16. Again, for all those who think this labor policy too costly, I repeat that the money is already there. We have to remember that first-year writing programs, both Composition and Basic Writing, are cash cows that produce budget surpluses for the universities. Those surpluses are extracted in a colonial manner from the programs and transferred to the college budget managed by the administration. So, essentially, there's a fiscal drain out of the cash cow of first-year writing, creating impoverishment in writing programs in the way "poor" or "underdeveloped" nations of Africa, Asia, and Latin America are impoverished, when in fact these territories have yielded fantastic wealth transferred to Europe and the United States. The wealth has always been there--just the wrong people have control of it. On each campus, we need to research how much surplus revenue is generated by first-year courses and then insist that that money stay in the writing program to finance small classes for students and full-time jobs for all instructors. Without such a labor policy insisting all positions be full-time, we have no right to make the extravagant demands for professional service from adjunct instructors now paid so little.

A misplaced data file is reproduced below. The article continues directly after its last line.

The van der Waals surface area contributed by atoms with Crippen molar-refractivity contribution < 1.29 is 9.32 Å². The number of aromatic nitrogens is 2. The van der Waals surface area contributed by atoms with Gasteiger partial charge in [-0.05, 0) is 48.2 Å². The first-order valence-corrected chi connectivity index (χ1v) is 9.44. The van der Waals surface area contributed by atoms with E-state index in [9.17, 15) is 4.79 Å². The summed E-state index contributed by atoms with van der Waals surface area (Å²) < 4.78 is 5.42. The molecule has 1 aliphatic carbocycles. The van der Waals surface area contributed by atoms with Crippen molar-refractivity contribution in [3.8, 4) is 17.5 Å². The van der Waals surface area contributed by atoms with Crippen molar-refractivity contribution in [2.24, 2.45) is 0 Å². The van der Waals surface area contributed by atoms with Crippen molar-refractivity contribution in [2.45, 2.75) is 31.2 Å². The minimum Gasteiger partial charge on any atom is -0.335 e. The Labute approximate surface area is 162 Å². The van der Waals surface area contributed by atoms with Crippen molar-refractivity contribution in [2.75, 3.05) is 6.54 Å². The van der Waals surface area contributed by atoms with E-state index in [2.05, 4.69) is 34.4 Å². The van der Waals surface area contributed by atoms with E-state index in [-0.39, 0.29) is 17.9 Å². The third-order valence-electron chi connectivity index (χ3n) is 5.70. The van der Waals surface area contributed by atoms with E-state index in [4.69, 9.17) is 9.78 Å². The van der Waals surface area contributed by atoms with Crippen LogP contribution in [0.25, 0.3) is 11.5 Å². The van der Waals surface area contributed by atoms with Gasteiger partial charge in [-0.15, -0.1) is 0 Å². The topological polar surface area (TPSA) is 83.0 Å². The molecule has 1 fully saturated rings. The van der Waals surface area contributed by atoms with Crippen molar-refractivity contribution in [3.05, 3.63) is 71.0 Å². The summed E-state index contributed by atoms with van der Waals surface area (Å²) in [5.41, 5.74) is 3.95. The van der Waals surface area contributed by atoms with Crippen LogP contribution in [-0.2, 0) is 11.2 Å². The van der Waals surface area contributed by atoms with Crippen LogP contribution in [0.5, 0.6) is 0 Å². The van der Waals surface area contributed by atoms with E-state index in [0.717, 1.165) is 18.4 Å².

17. LP: Ira, in light of those comments about a labor policy, I wanted to ask you about what is increasingly becoming a common trend in higher education, especially in Composition. As an alternative to maintaining a sufficient number of full-time, tenure-track faculty lines, many universities and colleges are offering, instead, non-tenurable renewable multi-year contracts for full-time instructors and lecturers. How does this phenomenon fit into your conception of a labor policy?
18. IS: I've noticed offers of non-tenurable full-time jobs with loads of 4/4 or 5/5 plus health benefits. These non-tenure jobs will create a permanent underclass of marginal writing faculty with crushing workloads that will limit their professional growth. They will not be allowed to teach other courses and develop their curricular repertoire; they will be hampered in finishing doctorates, attending conferences, studying books and journals. Such non-tenured faculty will inevitably be looked down upon by tenure-track professors in the status-conscious world of academia. This is a management ploy of divide-and-conquer--this time the super-exploited full-timers versus tenured faculty. Writing instruction will still be targeted as a special area of exploitation. This is a dangerous and unhealthy direction to go. Instead, we should organize to convert all part-time jobs to full-time tenure lines.